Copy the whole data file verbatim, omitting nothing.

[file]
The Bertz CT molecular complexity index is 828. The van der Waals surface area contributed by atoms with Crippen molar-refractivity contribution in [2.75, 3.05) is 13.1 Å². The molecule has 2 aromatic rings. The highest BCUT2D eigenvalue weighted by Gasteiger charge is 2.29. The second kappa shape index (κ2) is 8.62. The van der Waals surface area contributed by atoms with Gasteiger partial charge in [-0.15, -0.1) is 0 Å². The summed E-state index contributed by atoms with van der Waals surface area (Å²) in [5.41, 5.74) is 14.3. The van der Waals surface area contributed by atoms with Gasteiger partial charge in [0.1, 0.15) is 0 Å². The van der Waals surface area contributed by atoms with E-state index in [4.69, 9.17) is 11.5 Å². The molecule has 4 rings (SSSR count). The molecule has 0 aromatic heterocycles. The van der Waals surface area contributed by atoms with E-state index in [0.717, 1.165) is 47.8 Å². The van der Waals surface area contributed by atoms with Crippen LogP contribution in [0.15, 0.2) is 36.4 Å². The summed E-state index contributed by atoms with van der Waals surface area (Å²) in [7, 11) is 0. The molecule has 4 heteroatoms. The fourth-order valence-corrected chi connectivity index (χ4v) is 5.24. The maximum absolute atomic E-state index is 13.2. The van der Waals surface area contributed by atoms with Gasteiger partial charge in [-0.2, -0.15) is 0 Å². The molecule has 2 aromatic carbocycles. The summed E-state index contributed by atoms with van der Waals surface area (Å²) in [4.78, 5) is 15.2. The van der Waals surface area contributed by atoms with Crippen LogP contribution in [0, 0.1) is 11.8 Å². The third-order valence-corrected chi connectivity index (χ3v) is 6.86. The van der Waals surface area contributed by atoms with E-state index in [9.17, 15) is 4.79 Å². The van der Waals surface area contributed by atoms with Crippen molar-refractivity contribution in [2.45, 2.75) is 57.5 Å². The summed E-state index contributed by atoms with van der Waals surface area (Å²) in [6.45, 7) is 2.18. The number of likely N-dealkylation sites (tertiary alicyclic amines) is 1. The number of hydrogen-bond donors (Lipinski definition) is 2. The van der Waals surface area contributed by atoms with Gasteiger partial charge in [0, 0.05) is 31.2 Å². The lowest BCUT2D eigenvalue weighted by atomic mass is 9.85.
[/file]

The Bertz CT molecular complexity index is 828. The van der Waals surface area contributed by atoms with Crippen molar-refractivity contribution in [2.75, 3.05) is 13.1 Å². The molecule has 2 aromatic rings. The highest BCUT2D eigenvalue weighted by Gasteiger charge is 2.29. The second kappa shape index (κ2) is 8.62. The van der Waals surface area contributed by atoms with Gasteiger partial charge in [-0.15, -0.1) is 0 Å². The summed E-state index contributed by atoms with van der Waals surface area (Å²) in [5.41, 5.74) is 14.3. The van der Waals surface area contributed by atoms with Gasteiger partial charge in [0.1, 0.15) is 0 Å². The van der Waals surface area contributed by atoms with E-state index in [4.69, 9.17) is 11.5 Å². The molecule has 4 rings (SSSR count). The molecule has 0 aromatic heterocycles. The van der Waals surface area contributed by atoms with E-state index in [0.717, 1.165) is 47.8 Å². The van der Waals surface area contributed by atoms with Crippen LogP contribution in [0.15, 0.2) is 36.4 Å². The summed E-state index contributed by atoms with van der Waals surface area (Å²) in [7, 11) is 0. The molecule has 4 heteroatoms. The fourth-order valence-corrected chi connectivity index (χ4v) is 5.24. The maximum absolute atomic E-state index is 13.2. The van der Waals surface area contributed by atoms with Gasteiger partial charge in [-0.2, -0.15) is 0 Å². The molecule has 2 aromatic carbocycles. The summed E-state index contributed by atoms with van der Waals surface area (Å²) in [4.78, 5) is 15.2. The van der Waals surface area contributed by atoms with Crippen LogP contribution in [0, 0.1) is 11.8 Å². The third-order valence-corrected chi connectivity index (χ3v) is 6.86. The van der Waals surface area contributed by atoms with E-state index in [9.17, 15) is 4.79 Å². The van der Waals surface area contributed by atoms with Crippen molar-refractivity contribution in [2.45, 2.75) is 57.5 Å². The summed E-state index contributed by atoms with van der Waals surface area (Å²) in [6.45, 7) is 2.18. The number of likely N-dealkylation sites (tertiary alicyclic amines) is 1. The number of hydrogen-bond donors (Lipinski definition) is 2. The van der Waals surface area contributed by atoms with Gasteiger partial charge in [0, 0.05) is 31.2 Å². The lowest BCUT2D eigenvalue weighted by atomic mass is 9.85.